PETALING JAYA: Palm oil giant Sime Darby Plantation (SDP) today responded to a host of allegations by a US-based group on its labour practices, including on wages and recruitment method.
In a 14-page statement, SDP said wages were paid in accordance with the laws, including the Minimum Wages Order (MWO) 2020.
“The minimum wage is stipulated in the employment contracts of both foreign workers and local workers,” it said in response to the claim that foreign workers did not receive the minimum wage or were unable to determine the wage they received.
It also said it had implemented a new salary slip format in June last year to provide clearer details pertaining to wages.
SDP also refuted claims that workers had to pay recruitment fees.
“SDP pays for all official and legal recruitment costs as required by the government of Malaysia, and other costs which include return airfare for the workers, among others.”
It went on to say that since 2016, they had implemented a policy ensuring all foreign workers, involved in its operations in the country, have access to their passports.
This came after the NGO, Liberty Shared, claimed that passports and identity cards of workers had been retained.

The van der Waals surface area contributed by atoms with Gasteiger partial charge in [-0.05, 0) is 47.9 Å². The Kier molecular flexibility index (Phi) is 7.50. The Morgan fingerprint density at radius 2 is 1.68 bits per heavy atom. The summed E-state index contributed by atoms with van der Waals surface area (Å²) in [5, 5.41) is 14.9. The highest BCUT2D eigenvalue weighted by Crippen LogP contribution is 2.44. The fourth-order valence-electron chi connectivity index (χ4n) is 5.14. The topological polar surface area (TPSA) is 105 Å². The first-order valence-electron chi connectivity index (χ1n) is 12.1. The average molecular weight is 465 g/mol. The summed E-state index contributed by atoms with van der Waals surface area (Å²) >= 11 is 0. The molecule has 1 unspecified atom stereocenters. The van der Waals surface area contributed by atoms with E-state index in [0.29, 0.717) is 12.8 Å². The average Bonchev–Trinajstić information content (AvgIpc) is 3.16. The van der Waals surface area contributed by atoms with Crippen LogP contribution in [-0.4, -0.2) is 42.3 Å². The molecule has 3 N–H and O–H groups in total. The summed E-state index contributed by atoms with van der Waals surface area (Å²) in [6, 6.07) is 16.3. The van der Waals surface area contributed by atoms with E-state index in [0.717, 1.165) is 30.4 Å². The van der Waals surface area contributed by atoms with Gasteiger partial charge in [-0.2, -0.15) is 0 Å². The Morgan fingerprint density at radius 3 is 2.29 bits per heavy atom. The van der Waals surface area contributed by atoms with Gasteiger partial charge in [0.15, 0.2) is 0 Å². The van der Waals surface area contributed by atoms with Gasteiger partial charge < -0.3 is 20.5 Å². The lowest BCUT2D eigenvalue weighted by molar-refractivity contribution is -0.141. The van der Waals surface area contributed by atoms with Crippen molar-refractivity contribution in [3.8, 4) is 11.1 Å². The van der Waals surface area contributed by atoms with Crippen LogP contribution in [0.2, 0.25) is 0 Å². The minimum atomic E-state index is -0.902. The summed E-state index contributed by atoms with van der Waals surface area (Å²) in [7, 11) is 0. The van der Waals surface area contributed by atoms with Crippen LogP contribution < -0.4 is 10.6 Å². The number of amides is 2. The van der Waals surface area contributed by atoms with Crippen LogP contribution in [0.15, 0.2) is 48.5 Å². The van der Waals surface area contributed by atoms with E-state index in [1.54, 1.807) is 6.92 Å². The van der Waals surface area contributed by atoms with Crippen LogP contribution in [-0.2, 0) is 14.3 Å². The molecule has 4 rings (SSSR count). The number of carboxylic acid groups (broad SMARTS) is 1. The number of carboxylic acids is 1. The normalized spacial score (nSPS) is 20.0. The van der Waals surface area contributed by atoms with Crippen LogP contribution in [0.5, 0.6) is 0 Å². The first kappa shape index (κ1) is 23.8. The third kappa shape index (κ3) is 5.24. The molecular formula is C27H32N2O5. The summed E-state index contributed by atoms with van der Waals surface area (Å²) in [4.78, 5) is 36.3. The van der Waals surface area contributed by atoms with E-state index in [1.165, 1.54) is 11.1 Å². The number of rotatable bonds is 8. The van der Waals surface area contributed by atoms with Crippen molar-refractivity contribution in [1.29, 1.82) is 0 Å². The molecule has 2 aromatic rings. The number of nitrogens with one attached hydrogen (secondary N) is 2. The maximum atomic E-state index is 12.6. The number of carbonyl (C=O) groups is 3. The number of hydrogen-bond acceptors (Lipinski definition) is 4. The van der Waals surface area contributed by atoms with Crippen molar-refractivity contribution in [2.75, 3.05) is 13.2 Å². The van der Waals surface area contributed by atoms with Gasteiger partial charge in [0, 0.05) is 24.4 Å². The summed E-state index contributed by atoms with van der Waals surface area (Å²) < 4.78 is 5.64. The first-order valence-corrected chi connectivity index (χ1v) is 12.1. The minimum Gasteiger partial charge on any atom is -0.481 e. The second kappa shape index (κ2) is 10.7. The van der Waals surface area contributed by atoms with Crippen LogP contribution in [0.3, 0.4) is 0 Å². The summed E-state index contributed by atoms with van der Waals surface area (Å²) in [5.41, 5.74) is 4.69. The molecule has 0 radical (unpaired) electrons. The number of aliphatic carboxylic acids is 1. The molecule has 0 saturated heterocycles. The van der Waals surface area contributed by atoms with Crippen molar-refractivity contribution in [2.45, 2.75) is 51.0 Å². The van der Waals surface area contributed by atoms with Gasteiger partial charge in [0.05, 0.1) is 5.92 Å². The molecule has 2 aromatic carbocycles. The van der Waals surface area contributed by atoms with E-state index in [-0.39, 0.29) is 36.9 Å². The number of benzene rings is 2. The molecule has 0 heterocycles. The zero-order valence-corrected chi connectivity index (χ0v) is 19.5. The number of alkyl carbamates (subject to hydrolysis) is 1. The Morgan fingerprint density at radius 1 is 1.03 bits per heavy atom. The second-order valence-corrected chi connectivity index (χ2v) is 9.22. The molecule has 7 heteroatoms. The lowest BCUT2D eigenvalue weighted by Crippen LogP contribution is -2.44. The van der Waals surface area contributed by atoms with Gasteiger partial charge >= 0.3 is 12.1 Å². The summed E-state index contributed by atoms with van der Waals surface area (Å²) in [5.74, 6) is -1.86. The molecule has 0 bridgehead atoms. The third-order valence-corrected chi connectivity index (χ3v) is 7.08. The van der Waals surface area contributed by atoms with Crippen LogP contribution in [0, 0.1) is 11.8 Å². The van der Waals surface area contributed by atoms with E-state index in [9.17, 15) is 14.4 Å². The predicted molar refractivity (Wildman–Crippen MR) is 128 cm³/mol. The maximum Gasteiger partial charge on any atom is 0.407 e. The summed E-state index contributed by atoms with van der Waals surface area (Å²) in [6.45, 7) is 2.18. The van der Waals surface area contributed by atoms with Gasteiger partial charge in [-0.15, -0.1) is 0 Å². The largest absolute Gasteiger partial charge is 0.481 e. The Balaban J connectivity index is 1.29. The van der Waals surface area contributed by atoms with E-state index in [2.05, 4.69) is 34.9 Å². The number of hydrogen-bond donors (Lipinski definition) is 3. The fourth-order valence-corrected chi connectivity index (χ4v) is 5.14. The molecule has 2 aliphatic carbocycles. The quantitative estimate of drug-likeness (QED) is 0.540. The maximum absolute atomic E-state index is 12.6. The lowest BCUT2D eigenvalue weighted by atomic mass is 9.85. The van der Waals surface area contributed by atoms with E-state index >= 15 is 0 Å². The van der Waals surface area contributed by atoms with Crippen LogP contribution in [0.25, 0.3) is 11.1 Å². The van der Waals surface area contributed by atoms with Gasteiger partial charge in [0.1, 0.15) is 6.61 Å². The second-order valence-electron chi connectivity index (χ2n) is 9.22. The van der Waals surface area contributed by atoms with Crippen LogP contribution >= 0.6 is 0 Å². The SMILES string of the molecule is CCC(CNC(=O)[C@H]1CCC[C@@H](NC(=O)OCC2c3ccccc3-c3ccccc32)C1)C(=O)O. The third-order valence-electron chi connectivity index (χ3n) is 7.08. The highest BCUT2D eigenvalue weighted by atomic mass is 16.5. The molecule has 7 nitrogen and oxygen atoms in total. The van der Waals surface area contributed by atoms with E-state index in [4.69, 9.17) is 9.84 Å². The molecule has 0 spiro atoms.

“Foreign workers have the option to keep their own passports or request the management to keep it in a safe.
“Workers have free access to their own passports should they decide that the management should keep it,” adding that workers were required to sign a consent letter should they request the management to keep their passports.
On claims of child labour, SDP said they only hire individuals older than 18, a policy which it said had been “implemented since 2010 and is clearly communicated to all our workers and management”.
They, however, admitted the occurrence of an isolated incident in 2008 of child labour at one of its Malaysian operations.
“Necessary action was taken against the estate management.”
SDP’s response comes after they contacted Liberty Shared. Two days ago, SDP said it was in the dark over the specific claims contained in a petition filed by the NGO against it with the US Customs and Border Protection.
The NGO had filed a petition to ban the import of palm oil produced by Sime Darby following alleged evidence of child and forced labour on plantations supplying US food and cosmetic companies.
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